Events & Awards

Major Museum Gem Hall Sets Reopening Date

Events & AwardsMay 10, 2021

Major Museum Gem Hall Sets Reopening Date

The redesigned gem and mineral halls at New York’s famed natural history museum will welcome back the public in mid-June.

The American Museum of Natural History’s Allison and Roberto Mignone Halls of Gems and Minerals is scheduled to reopen in mid-June. Allison and Roberto Mignone are longtime museum supporters and volunteers. (Photo credit: D. Finnin/©AMNH)
New York—The American Museum of Natural History has set a date for the reopening of its redesigned hall dedicated to gems and minerals.

The museum announced last week that the Allison and Roberto Mignone Halls of Gems and Minerals will return to public view on Saturday, June 12.

The renovation of the gem halls was one of a handful of projects the museum initiated for its 150th anniversary, which it marked in 2019.

Construction began in the fall of 2017 but COVID-19 delayed the reopening of the halls. (The museum, like all other New York City institutions, was closed completely from March to September 2020.)  

Museum President Ellen V. Futter said their reopening marks a “signal moment” in the resurgence of New York and the renewal of its cultural life in the wake of the pandemic. 

“New Yorkers and visitors have long embraced these halls as one of the city’s treasures,” she said. “Now, with this complete redesign made possible by Allison and Roberto Mignone, the halls are more spectacular than ever and an even greater resource for learning about the processes that shape our changing planet and make it so endlessly fascinating.”

 Related stories will be right here … 
The renovated 11,00-square-foot space has three main areas: the Gems Hall, the Minerals Hall, and the Melissa and Keith Meister Gallery for temporary exhibitions.

All told, the Mignone Halls contain more than 5,000 specimens sourced from 95 countries.

Gem and mineral hall highlights include:
—The 563-carat “Star of India” sapphire;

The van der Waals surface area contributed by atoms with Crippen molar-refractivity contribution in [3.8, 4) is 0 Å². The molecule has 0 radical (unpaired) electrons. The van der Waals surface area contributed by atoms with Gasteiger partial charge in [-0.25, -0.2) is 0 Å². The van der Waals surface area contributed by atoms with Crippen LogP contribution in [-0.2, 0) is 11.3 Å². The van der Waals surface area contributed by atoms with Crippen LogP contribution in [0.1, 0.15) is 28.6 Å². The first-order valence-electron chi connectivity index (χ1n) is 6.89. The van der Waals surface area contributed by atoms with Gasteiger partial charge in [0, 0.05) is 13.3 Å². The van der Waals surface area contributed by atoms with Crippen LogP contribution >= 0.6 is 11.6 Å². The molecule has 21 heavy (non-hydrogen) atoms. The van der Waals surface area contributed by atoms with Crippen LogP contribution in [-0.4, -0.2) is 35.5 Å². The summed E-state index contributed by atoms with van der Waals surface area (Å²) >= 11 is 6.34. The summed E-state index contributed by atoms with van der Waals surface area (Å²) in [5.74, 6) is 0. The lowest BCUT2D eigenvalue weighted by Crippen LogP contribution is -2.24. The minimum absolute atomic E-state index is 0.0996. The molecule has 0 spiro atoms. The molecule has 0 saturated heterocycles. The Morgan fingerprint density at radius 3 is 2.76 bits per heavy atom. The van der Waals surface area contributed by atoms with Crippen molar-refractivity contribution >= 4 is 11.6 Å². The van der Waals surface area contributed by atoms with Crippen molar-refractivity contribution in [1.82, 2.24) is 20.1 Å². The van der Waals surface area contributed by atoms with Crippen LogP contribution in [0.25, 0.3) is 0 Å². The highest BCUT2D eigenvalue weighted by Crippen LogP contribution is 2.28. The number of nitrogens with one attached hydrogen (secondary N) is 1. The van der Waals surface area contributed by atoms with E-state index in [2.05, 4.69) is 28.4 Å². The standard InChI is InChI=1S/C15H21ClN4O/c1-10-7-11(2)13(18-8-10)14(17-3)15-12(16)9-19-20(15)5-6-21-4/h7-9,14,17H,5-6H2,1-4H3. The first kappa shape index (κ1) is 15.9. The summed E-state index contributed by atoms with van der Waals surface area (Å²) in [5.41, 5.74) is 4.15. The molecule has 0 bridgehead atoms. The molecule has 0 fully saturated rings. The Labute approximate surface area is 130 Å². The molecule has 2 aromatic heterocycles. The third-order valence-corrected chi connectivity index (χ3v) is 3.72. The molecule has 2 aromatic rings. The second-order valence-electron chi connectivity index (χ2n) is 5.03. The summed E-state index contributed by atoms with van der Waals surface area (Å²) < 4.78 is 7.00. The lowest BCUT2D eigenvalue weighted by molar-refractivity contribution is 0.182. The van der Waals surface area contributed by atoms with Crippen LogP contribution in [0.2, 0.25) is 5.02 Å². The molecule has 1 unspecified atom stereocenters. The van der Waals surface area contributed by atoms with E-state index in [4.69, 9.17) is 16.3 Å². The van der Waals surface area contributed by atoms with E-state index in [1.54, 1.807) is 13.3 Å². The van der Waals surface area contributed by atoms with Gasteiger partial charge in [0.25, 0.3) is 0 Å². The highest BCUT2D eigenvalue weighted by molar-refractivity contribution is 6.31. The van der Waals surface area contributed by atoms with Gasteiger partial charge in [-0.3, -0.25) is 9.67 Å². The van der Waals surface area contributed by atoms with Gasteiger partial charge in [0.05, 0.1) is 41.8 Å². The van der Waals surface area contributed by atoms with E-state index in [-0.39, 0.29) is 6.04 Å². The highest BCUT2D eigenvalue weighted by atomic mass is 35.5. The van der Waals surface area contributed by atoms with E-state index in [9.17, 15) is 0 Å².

—The 9-pound almandine “Subway Garnet” discovered under 35th Street in Manhattan in 1885;
—The 632-carat “Patricia” emerald;
—The “Singing Stone,” a massive block of vibrant blue azurite and green malachite from Arizona; and
—A massive 5-foot section of beryl crystal from the Bumpus Quarry in Albany, Maine.

The “Étoile de Mer” brooch by artist Salvador Dalí will be one of the pieces on display in the temporary exhibition “Beautiful Creatures.” The original owner of the brooch was heiress and philanthropist Rebekah Harkness, whose name is now known to a new generation via Taylor Swift’s “The Last Great American Dynasty.” (Photo credit: Jake Armour, Armour Photography)
The “Étoile de Mer” brooch by artist Salvador Dalí will be one of the pieces on display in the temporary exhibition “Beautiful Creatures.” The original owner of the brooch was heiress and philanthropist Rebekah Harkness, whose name is now known to a new generation via Taylor Swift’s “The Last Great American Dynasty.” (Photo credit: Jake Armour, Armour Photography)

The opening exhibition in the Melissa and Keith Meister Gallery will be “Beautiful Creatures,” a display of pieces of jewelry inspired by animals and divided into three categories: land, air, and water. 

Jewelry historian and author Marion Fasel curated the exhibition and authored a new book to go along with it. 

“Beautiful Creatures is devoted to animal-themed jewelry designs created over the last 150 years. The timeframe dovetails with the founding of the American Museum of Natural History in New York in 1869,” Fasel said. 

“The institution … actively contributed to the public’s exposure to and subsequent fascination with the study and science of nature, particularly the animal kingdom, which, in all its remarkable diversity, has promised never to lose its allure for jewelry designers.”
The Mignone Hall of Gems is a permanent gallery within the museum. Visitors can access it with a general admission ticket.

Because of continuing COVID-19 restrictions, the American Museum of Natural History is operating using timed entries. Reservations must be made in advance on the museum’s website.

Michelle Graffis the editor-in-chief at National Jeweler, directing the publication’s coverage both online and in print.

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